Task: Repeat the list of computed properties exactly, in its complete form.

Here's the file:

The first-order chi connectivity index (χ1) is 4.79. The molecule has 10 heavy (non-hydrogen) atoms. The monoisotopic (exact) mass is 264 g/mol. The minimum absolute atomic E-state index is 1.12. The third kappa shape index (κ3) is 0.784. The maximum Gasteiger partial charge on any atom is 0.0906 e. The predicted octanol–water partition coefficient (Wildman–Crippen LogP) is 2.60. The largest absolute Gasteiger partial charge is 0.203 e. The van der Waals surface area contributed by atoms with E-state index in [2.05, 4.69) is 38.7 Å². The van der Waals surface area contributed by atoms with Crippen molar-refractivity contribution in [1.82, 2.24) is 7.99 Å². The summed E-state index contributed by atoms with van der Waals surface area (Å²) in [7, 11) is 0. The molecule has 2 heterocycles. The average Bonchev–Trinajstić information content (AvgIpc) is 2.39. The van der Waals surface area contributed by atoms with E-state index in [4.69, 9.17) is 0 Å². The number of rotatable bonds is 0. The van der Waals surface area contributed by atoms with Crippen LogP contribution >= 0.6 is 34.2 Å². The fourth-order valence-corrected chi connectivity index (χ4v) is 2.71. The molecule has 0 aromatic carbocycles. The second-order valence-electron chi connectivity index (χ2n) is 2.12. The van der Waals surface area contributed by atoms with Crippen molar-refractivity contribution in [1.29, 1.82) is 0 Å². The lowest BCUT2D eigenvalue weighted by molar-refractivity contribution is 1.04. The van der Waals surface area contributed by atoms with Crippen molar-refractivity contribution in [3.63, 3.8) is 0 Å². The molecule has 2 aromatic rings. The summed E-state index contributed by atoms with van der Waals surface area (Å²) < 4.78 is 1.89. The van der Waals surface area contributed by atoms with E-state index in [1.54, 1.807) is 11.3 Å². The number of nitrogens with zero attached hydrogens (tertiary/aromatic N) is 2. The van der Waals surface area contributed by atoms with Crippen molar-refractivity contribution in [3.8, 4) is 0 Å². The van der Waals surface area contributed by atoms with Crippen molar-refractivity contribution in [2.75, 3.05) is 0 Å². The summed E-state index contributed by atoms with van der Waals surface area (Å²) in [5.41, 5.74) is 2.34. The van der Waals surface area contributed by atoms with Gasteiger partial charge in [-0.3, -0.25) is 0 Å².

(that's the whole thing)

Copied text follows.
The first-order chi connectivity index (χ1) is 4.79. The molecule has 10 heavy (non-hydrogen) atoms. The monoisotopic (exact) mass is 264 g/mol. The minimum absolute atomic E-state index is 1.12. The third kappa shape index (κ3) is 0.784. The maximum Gasteiger partial charge on any atom is 0.0906 e. The predicted octanol–water partition coefficient (Wildman–Crippen LogP) is 2.60. The largest absolute Gasteiger partial charge is 0.203 e. The van der Waals surface area contributed by atoms with E-state index in [2.05, 4.69) is 38.7 Å². The van der Waals surface area contributed by atoms with Crippen molar-refractivity contribution in [1.82, 2.24) is 7.99 Å². The summed E-state index contributed by atoms with van der Waals surface area (Å²) in [7, 11) is 0. The molecule has 2 heterocycles. The average Bonchev–Trinajstić information content (AvgIpc) is 2.39. The van der Waals surface area contributed by atoms with E-state index in [4.69, 9.17) is 0 Å². The number of rotatable bonds is 0. The van der Waals surface area contributed by atoms with Crippen LogP contribution >= 0.6 is 34.2 Å². The fourth-order valence-corrected chi connectivity index (χ4v) is 2.71. The molecule has 0 aromatic carbocycles. The second-order valence-electron chi connectivity index (χ2n) is 2.12. The van der Waals surface area contributed by atoms with Crippen molar-refractivity contribution in [1.29, 1.82) is 0 Å². The lowest BCUT2D eigenvalue weighted by molar-refractivity contribution is 1.04. The van der Waals surface area contributed by atoms with Crippen molar-refractivity contribution in [3.63, 3.8) is 0 Å². The molecule has 2 aromatic rings. The summed E-state index contributed by atoms with van der Waals surface area (Å²) < 4.78 is 1.89. The van der Waals surface area contributed by atoms with E-state index in [1.54, 1.807) is 11.3 Å². The number of nitrogens with zero attached hydrogens (tertiary/aromatic N) is 2. The van der Waals surface area contributed by atoms with Crippen molar-refractivity contribution in [3.8, 4) is 0 Å². The van der Waals surface area contributed by atoms with Crippen molar-refractivity contribution in [2.75, 3.05) is 0 Å². The summed E-state index contributed by atoms with van der Waals surface area (Å²) in [5.41, 5.74) is 2.34. The van der Waals surface area contributed by atoms with Gasteiger partial charge in [-0.3, -0.25) is 0 Å².